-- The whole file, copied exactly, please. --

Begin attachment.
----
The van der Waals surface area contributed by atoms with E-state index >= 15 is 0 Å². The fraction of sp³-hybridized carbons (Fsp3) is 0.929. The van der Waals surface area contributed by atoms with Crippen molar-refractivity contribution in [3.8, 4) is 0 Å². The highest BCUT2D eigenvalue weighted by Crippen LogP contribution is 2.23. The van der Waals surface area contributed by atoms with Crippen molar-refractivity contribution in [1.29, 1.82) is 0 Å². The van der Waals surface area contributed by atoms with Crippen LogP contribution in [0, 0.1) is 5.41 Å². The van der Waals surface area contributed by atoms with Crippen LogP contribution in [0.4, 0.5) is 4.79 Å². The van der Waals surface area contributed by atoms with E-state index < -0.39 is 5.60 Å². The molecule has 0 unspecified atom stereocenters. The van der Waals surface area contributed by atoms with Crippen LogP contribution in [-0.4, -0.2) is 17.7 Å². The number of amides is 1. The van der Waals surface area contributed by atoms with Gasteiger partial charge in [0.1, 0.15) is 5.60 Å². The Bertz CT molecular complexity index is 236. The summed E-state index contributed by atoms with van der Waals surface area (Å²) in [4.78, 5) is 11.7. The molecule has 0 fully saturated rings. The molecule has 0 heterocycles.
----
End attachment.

The van der Waals surface area contributed by atoms with E-state index >= 15 is 0 Å². The fraction of sp³-hybridized carbons (Fsp3) is 0.929. The van der Waals surface area contributed by atoms with Crippen molar-refractivity contribution in [3.8, 4) is 0 Å². The highest BCUT2D eigenvalue weighted by Crippen LogP contribution is 2.23. The van der Waals surface area contributed by atoms with Crippen molar-refractivity contribution in [1.29, 1.82) is 0 Å². The van der Waals surface area contributed by atoms with Crippen LogP contribution in [0, 0.1) is 5.41 Å². The van der Waals surface area contributed by atoms with Crippen LogP contribution in [0.4, 0.5) is 4.79 Å². The van der Waals surface area contributed by atoms with E-state index < -0.39 is 5.60 Å². The molecule has 0 unspecified atom stereocenters. The van der Waals surface area contributed by atoms with Crippen LogP contribution in [-0.4, -0.2) is 17.7 Å². The number of amides is 1. The van der Waals surface area contributed by atoms with Gasteiger partial charge in [0.1, 0.15) is 5.60 Å². The Bertz CT molecular complexity index is 236. The summed E-state index contributed by atoms with van der Waals surface area (Å²) in [4.78, 5) is 11.7. The molecule has 0 fully saturated rings. The molecule has 0 heterocycles.